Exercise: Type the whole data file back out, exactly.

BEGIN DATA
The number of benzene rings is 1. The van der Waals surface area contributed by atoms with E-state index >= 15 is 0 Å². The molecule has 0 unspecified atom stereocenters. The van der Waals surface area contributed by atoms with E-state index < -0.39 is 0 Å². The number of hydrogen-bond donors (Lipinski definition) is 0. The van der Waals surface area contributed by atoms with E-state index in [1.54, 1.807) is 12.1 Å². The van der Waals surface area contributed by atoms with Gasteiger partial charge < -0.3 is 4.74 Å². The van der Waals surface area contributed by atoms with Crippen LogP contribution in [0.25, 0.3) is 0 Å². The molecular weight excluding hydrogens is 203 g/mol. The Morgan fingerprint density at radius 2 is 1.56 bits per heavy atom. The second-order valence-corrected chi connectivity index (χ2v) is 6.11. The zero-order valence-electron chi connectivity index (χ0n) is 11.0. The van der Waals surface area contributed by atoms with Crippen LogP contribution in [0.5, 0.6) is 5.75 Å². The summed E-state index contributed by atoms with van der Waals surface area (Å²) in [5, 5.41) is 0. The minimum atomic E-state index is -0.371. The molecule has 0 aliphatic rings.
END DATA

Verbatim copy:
The number of benzene rings is 1. The van der Waals surface area contributed by atoms with E-state index >= 15 is 0 Å². The molecule has 0 unspecified atom stereocenters. The van der Waals surface area contributed by atoms with E-state index < -0.39 is 0 Å². The number of hydrogen-bond donors (Lipinski definition) is 0. The van der Waals surface area contributed by atoms with E-state index in [1.54, 1.807) is 12.1 Å². The van der Waals surface area contributed by atoms with Gasteiger partial charge < -0.3 is 4.74 Å². The van der Waals surface area contributed by atoms with Crippen LogP contribution in [0.25, 0.3) is 0 Å². The molecular weight excluding hydrogens is 203 g/mol. The Morgan fingerprint density at radius 2 is 1.56 bits per heavy atom. The second-order valence-corrected chi connectivity index (χ2v) is 6.11. The zero-order valence-electron chi connectivity index (χ0n) is 11.0. The van der Waals surface area contributed by atoms with Crippen LogP contribution in [0.5, 0.6) is 5.75 Å². The summed E-state index contributed by atoms with van der Waals surface area (Å²) in [5, 5.41) is 0. The minimum atomic E-state index is -0.371. The molecule has 0 aliphatic rings.